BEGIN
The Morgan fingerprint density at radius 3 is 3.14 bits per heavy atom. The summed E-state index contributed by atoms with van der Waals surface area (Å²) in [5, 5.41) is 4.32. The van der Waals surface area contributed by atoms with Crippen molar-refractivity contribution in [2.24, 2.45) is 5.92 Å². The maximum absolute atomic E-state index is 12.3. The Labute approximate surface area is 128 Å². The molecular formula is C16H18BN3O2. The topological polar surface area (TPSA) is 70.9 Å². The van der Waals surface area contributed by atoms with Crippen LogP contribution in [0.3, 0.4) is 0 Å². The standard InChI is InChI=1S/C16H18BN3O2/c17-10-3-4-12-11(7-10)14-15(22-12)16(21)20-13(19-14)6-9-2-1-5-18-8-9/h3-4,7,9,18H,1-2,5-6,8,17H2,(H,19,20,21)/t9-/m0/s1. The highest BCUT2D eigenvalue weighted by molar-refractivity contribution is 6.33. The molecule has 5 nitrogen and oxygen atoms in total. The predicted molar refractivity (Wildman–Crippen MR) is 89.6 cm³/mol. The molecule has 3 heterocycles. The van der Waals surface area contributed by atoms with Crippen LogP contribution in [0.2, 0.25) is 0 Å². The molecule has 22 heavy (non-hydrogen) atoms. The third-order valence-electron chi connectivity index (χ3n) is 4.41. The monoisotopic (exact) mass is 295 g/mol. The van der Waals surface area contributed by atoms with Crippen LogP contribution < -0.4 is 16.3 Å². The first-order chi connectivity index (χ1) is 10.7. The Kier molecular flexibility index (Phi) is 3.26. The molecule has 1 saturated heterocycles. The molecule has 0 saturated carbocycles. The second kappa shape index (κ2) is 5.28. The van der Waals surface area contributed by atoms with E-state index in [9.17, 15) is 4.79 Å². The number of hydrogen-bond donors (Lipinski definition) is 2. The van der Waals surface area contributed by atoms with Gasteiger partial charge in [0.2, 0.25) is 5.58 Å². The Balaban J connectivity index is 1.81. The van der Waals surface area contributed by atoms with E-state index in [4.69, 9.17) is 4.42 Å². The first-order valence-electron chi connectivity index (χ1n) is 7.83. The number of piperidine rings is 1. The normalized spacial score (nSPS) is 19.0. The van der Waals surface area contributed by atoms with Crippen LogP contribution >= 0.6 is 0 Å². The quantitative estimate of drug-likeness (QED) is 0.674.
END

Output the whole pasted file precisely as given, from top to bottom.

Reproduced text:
The Morgan fingerprint density at radius 3 is 3.14 bits per heavy atom. The summed E-state index contributed by atoms with van der Waals surface area (Å²) in [5, 5.41) is 4.32. The van der Waals surface area contributed by atoms with Crippen molar-refractivity contribution in [2.24, 2.45) is 5.92 Å². The maximum absolute atomic E-state index is 12.3. The Labute approximate surface area is 128 Å². The molecular formula is C16H18BN3O2. The topological polar surface area (TPSA) is 70.9 Å². The van der Waals surface area contributed by atoms with Crippen LogP contribution in [0.3, 0.4) is 0 Å². The standard InChI is InChI=1S/C16H18BN3O2/c17-10-3-4-12-11(7-10)14-15(22-12)16(21)20-13(19-14)6-9-2-1-5-18-8-9/h3-4,7,9,18H,1-2,5-6,8,17H2,(H,19,20,21)/t9-/m0/s1. The highest BCUT2D eigenvalue weighted by molar-refractivity contribution is 6.33. The molecule has 5 nitrogen and oxygen atoms in total. The predicted molar refractivity (Wildman–Crippen MR) is 89.6 cm³/mol. The molecule has 3 heterocycles. The van der Waals surface area contributed by atoms with Crippen LogP contribution in [0.2, 0.25) is 0 Å². The molecule has 22 heavy (non-hydrogen) atoms. The third-order valence-electron chi connectivity index (χ3n) is 4.41. The monoisotopic (exact) mass is 295 g/mol. The van der Waals surface area contributed by atoms with Crippen LogP contribution < -0.4 is 16.3 Å². The first-order chi connectivity index (χ1) is 10.7. The Kier molecular flexibility index (Phi) is 3.26. The molecule has 1 saturated heterocycles. The molecule has 0 saturated carbocycles. The second kappa shape index (κ2) is 5.28. The van der Waals surface area contributed by atoms with E-state index in [9.17, 15) is 4.79 Å². The number of hydrogen-bond donors (Lipinski definition) is 2. The van der Waals surface area contributed by atoms with Gasteiger partial charge in [0.2, 0.25) is 5.58 Å². The Balaban J connectivity index is 1.81. The van der Waals surface area contributed by atoms with E-state index in [4.69, 9.17) is 4.42 Å². The first-order valence-electron chi connectivity index (χ1n) is 7.83. The number of piperidine rings is 1. The normalized spacial score (nSPS) is 19.0. The van der Waals surface area contributed by atoms with Crippen LogP contribution >= 0.6 is 0 Å². The quantitative estimate of drug-likeness (QED) is 0.674.